WRD 104: Composition & Rhetoric II Rotating Header Image

Print & Digital Reading Literacy Practices: My Example

Article: “Hidden After Offending, Mural at a State Office Is Back, for Peeks Only”

My experience reading this article in four different ways:

  • First, in print, early a.m., with coffee [physical environment: Starbucks]
  • Next, via the Replica edition PDF [physical environment: home, on a laptop or in my office, on a desktop]
  • Next, on my phone [everywhere — CTA Red Line, on the street, sitting outside]
  • Finally, via the web NYTimes.com version [in my office, throughout the day]

I start my day with the print version of the New York Times. This particular article caught my attention because it is about an interesting piece of art, has political implications, and raises issues about representation and race.

I enjoyed reading it in print. I did pull out my phone and searched the mural’s title and history at one point, however, and made a note to search later in the library database, just out of  curiosity. I annotated a few phrases that stood out — “Will the painting again offend or merely mystify people who will wonder what all the fuss was about? Will more explanation clarify or confuse the painting’s meaning?” — and thought about what great questions those are. These are the kinds of prompting, generative questions that I like to ask about almost anything I read in the New York Times, and with some minor adjustments, we could ask the same things about Op-Eds and editorials, as well.

In the print edition, the mural’s image is in black and white. In the Replica Edition, however, it is in color, quite beautifully, I thought:

And on my phone, the color appears in high resolution:

Because I knew that we would be talking about these print-and-digital issues in class, I tried to be self-consciously aware of my reading experience — was I scrolling and skimming or was I trying to do a close, careful reading? Was I comprehending what I was reading on the screen as much as I was in print? It is difficult to measure those activities in the moment, of course, but the heightened awareness of my process did allow me to think more deeply about the article; it’s not hard to do that when you are reading the same text four times in one day. 

One unintended outcome and consequence is that I felt I understood the issues and questions surrounding the mural and it allowed me some genuine curiosity about a piece of art that I might have otherwise passively inventoried in my regular, daily reading practice. For example, one of the ambiguities in the painting revolves around the black-male figure in the lower-right: 

“Amid that symbolic swirl, in the lower right corner, is a striking and some say unsettling image: a slave in loincloth being held under the arms by a well-dressed white man.”

According to the article, “It was that image and its potential symbolism — was the slave being lifted or restrained? — that led state education officials to hide “Genius” behind heavy emerald-color drapery in 2000, after department staff members, some of them African-American, complained that the mural was offensive.”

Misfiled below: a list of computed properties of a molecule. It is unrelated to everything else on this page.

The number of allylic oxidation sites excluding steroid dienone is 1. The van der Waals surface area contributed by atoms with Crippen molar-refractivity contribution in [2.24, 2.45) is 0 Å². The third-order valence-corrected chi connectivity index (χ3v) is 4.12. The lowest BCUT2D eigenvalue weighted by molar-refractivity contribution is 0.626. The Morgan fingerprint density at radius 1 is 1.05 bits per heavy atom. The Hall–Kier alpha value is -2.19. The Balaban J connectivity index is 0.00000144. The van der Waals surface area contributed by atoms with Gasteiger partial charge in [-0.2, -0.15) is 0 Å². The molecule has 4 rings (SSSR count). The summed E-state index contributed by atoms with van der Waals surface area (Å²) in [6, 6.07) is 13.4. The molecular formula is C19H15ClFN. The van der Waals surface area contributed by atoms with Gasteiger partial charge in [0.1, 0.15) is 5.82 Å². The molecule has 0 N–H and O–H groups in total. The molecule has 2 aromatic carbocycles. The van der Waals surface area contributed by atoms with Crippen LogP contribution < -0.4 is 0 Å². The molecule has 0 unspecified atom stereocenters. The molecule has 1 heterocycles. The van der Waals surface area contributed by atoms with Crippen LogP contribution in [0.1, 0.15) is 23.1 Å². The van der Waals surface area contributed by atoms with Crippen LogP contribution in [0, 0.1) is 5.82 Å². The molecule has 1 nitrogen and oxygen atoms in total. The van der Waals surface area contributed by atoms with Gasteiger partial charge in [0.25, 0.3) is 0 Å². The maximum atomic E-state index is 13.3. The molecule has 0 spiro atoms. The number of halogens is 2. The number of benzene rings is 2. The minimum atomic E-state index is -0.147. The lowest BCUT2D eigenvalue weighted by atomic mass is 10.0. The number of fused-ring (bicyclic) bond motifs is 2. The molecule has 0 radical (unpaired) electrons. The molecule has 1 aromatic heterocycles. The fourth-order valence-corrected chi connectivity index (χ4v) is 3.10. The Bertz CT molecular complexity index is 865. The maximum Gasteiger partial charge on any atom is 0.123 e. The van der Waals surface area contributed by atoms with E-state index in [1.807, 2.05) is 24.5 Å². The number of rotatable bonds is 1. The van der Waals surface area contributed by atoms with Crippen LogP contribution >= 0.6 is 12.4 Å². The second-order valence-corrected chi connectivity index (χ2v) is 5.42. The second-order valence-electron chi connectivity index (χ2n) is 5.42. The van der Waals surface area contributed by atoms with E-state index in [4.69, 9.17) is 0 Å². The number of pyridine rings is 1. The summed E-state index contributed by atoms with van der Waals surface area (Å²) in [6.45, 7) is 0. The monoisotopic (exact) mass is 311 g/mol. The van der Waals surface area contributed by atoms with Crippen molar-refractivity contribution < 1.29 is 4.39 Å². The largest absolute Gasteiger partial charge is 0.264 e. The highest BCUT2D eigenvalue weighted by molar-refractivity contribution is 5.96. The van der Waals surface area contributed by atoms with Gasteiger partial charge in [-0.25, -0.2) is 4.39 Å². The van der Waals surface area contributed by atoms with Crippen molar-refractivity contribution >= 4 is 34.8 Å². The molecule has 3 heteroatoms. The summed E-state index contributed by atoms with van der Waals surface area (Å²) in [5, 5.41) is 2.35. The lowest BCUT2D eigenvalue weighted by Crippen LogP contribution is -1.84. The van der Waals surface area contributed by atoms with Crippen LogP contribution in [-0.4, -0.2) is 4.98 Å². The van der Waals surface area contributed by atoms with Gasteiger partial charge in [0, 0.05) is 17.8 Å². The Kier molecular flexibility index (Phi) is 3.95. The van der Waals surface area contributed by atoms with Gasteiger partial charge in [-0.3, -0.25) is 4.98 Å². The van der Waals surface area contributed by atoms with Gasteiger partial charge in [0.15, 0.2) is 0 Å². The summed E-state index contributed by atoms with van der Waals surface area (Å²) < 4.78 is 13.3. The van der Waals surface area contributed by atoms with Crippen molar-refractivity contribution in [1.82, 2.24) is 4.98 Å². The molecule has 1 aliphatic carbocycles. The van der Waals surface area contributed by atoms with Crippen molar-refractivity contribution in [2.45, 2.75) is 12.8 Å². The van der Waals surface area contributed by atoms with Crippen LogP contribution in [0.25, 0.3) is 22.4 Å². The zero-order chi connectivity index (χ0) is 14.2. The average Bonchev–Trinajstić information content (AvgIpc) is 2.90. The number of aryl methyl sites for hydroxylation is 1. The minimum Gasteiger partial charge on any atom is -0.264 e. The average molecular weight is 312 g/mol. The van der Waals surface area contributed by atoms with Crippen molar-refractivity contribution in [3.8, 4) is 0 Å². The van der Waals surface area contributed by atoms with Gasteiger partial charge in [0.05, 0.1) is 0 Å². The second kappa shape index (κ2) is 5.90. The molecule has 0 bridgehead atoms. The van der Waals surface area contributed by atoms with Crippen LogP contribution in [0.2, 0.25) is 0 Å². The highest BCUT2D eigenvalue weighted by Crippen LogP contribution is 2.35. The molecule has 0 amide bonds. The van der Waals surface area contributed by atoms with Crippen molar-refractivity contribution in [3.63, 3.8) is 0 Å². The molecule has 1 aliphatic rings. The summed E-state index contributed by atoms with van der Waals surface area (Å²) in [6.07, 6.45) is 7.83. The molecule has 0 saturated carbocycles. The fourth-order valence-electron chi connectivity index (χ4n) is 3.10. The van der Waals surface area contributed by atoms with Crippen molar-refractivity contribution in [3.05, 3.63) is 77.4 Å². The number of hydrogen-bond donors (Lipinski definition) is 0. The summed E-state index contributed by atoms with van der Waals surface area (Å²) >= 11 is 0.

I was able to increase the size of the image on my phone by spreading it with my finger and thumb, focusing on that part of the painting. The placement of the white man’s hands does suggest lifting, which could affect one’s analysis and reading of the mural.

This is another reason I want to read more about the mural’s history, context, criticism, and analysis, so that I can see how other people have made their analyses for “lifted or restrained.”

Finally, the annotation problem. Writing on the paper itself is and was easy; it’s how most of us were trained to read in academic environments: skim for important concepts, ideas, key terms, people, dates, and questions to return to later. I am a regular annotator in books, magazines, and in the New York Times. 

But annotating in any of the digital versions of the New York Times is impossible. I did the best I could with the highlight/copy feature on my phone, but it is not practical to read and to annotate like that all day every day. Highlighting passages on such a small screen invites decontextualizing — I cannot see what comes before and after — and where would I keep them?

I opened the web version of the article and used Scrible to annotate passages and quotes that struck me as important. This is an interesting process. I can see what comes before and after (text recall); I can color-code passages; I can share a link to my annotations. The potential downsides? It is another proprietary system to sign up for, it might not always remain free, and I do not know the extent to which students might be willing to invest the time needed to annotate in this fashion. It’s not as easy as jotting notes in the margin. 

This is a literacy issue, not a technical problem. People do not read and write in the same ways. It seems unlikely that people annotate in the same ways and that their motivations for annotating are the same. Nobody is going to give me a quiz on “Hidden After Offending, Mural at a State Office Is Back, for Peeks Only,” so I am free to annotate based on curiosity, questions, ways to remember, and to prompt my own future rereading should I decide to return to this article in the future.


In my sample reading description, I’ve bolded some key terms and phrases from our discussions:

 Text Recall